A Colorado construction company owner facing felony manslaughter charges for a fatal trench collapse has surrendered to law enforcement after a warrant was issued for his arrest Jan. 24.
Peter Dillon, owner of the now-defunct A4S LLC, was arrested on charges related to an OSHA investigation that found Dillon and his company refused to require safety protection in the trench despite worsening conditions.
OSHA: Incident was preventable
The incident occurred in November 2021 when a worker installing residential sewer pipes suffered fatal injuries when the trench caved in around him. Investigators found that the collapse resulted from deteriorating conditions at the project, which Dillon and his company could have prevented by using legally required trench protection systems, according to OSHA.
The agency issued three willful citations to A4S LLC for:
- not ensuring the excavation was inspected by a competent person
- failing to instruct employees on the recognition and avoidance of unsafe conditions, and
- not having a trench protective system in place.
A serious citation for failure to have a safe means of egress within 25 lateral feet of employees working in a trench was also issued.
Leads to $449K fine, Severe Violator Program, business closure
The violations resulted in proposed penalties totaling $449,583 and the company was placed in OSHA’s Severe Violator Enforcement Program.
OSHA referred the case to the 5th Judicial District Attorney’s office recommending criminal charges for A4S LLC’s refusal to require safety protection, despite worsening trench conditions that included at least one trench collapse.
The company has since ceased operations and Dillon has agreed to forfeit any future ownership, leadership or management position involving trenching, excavation or the oversight of workplace safety and health.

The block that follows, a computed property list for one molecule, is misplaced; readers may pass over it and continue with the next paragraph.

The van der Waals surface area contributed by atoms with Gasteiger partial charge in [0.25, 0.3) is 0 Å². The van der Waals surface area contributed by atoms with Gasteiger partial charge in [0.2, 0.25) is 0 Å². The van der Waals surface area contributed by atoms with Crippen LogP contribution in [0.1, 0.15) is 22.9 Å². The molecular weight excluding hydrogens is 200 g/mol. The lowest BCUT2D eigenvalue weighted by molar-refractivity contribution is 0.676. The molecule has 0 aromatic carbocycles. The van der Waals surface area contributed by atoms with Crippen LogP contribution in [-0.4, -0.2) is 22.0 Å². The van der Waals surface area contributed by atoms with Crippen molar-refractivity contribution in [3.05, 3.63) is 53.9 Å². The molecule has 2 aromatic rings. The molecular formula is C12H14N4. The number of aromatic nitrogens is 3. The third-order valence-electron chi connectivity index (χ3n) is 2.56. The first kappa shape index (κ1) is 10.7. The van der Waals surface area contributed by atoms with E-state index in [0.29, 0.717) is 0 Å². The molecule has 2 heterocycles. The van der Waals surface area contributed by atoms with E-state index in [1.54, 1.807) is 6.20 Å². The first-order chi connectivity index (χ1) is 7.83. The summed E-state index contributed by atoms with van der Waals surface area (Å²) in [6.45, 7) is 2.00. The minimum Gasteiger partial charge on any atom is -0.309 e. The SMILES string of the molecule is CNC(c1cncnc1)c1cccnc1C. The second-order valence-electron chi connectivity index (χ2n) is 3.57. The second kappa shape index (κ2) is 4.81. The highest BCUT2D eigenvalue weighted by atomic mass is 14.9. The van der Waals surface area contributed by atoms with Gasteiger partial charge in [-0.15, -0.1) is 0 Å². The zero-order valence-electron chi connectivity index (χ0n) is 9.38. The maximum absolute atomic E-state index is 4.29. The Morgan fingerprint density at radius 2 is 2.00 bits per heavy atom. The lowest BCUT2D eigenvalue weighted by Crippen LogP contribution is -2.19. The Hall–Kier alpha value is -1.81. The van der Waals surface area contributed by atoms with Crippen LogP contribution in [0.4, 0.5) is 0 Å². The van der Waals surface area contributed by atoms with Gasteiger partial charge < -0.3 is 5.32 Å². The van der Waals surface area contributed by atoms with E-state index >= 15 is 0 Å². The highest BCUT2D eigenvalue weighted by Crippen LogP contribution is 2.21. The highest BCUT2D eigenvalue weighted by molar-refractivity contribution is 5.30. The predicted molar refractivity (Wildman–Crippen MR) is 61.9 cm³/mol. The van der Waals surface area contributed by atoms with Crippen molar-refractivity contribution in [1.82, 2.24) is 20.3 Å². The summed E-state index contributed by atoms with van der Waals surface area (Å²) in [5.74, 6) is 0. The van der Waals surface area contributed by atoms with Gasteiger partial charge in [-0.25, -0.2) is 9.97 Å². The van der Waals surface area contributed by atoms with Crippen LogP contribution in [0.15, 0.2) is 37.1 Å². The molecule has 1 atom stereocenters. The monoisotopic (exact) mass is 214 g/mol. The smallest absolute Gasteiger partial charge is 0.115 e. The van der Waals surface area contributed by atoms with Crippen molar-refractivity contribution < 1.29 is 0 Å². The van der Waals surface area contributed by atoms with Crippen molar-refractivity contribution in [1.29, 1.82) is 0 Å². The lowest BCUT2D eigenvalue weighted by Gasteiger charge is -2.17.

‘Cannot recover lost life, but it’s a step toward justice’
“Let this tragedy serve as a reminder to other employers who willingly fail in their responsibilities to keep workers safe that the U.S. Department of Labor will exhaust every resource to hold employers accountable for protecting workers, including recommending criminal prosecution,” OSHA Regional Administrator Jennifer S. Rous said. “OSHA has pledged to work with state prosecutors to raise the stakes in appropriate trenching death cases, and this is an example.”
“Today’s arrest by the Summit County Sheriff’s Office cannot recover a life lost in this senseless tragedy but it is a step toward seeking justice for the family,” said Regional Solicitor of Labor John Rainwater.
Collapses and cave-ins pose the greatest threat to trenching and excavation workers. In 2022, OSHA reported that at least 39 industry workers died, 22 of them in the first six months of the year. The Bureau of Labor Statistics reports that 166 workers died in trench collapses from 2011 to 2018.